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    nmw 15:03:40 on 2014/12/21 Permalink
    Tags: binary, , choices, , communities, , decide, decision, decisions, , , , , , , , , organization, organizations, , , ultimatum,   

    Your Money or Your Life 

    Oftentimes, when I tell people that I don’t vote for (or against) politicians or political parties, they act as though this meant I weren’t a “free person”… or as if I were giving up some of my democratic freedoms.

    Quite the contrary: I choose not to vote for people involved in these organizations. At the same time, I engage very much in promoting other organizations.

    In my opinion, when people think that their freedom is exercised by voting in political elections, then they are actually limiting their own freedom to choosing nothing more than left or right, yes or no,… — indeed: a very limited number of choices (basically, it usually boils down to an “either / or” choice — much like when being held up at gunpoint and being given these two options: “your money or or life?”).

    Since I know many words, I can compose a vast number — perhaps even an infinite amount — of choices. I am not limited to simply grunting “yea” or “nea”, to banging on the ground with a club, or anything like that.

     
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    nmw 14:10:51 on 2014/10/09 Permalink
    Tags: , Categorical Imperative, , collabortive, communities, , cooperation, cooperative, , dystopia, dystopian, economic development, , , , , , , Immanuel Kant, , , , Kant, , , , , , , , , , , utopia, utopian,   

    Kant’s Big Mistake? 

    In my previous post I referred to Kant’s “Categorical Imperative”. Here, let me entertain the following suggestion: That Kant made a big mistake.

    Kant wrote a lot. If he was consistent in his thinking, that would mean that he wanted everyone to write a lot. Now since he lived several hundred years ago, Kant never had to face the prospect of having to read dozens, hundreds, thousands or even millions of volumes of text, with rarely one of them rising above the level of completely ephemeral blather (in my opinion, this is primarily due to how the coincidence of copyright law and mass production of printed paper had not yet taken its course into its swirling destiny of mind-numbing confusion). Had Kant ever envisioned the world we live in today, he would have probably immediately had a heart attack and died on the spot right then and there.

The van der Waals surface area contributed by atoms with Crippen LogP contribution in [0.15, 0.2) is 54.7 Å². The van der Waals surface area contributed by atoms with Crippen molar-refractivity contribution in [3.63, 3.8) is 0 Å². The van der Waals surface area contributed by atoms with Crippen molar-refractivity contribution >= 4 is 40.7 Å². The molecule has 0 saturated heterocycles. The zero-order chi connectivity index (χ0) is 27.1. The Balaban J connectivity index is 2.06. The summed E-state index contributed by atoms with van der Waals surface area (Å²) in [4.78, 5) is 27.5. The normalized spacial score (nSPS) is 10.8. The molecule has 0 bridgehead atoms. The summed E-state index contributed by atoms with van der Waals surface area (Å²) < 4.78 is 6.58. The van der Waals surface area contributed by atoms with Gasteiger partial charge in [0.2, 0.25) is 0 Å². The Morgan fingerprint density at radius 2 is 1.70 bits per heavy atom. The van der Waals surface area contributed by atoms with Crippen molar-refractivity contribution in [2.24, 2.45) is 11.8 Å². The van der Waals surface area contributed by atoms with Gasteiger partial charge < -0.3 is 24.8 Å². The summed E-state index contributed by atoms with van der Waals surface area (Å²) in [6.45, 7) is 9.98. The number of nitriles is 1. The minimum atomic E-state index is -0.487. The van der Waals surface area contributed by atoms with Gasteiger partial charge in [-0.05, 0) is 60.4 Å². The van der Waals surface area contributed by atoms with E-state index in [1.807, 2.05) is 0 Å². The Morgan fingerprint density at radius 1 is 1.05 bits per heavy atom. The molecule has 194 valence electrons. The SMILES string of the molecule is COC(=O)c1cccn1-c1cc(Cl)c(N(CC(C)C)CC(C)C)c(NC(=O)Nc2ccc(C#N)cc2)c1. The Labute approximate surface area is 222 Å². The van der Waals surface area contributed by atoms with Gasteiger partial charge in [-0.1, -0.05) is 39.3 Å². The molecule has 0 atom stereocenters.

There is some irony to how my main goal in life is something quite similar to making this frightening, horrific vision actually come true — but to do so in a way that might satisfy the hopes and dreams of literate people everywhere. One of the main reasons why I am so focused on literacy is that I do not feel that publishing hogwash improves anything anywhere (except, perhaps, for people who “make money” that way — and in particular only insofar as it fulfills their financial obsession and their fetish for cash).

    Yet I feel optimistic enough to believe that everyone is particularly literate at something… — what’s your thing?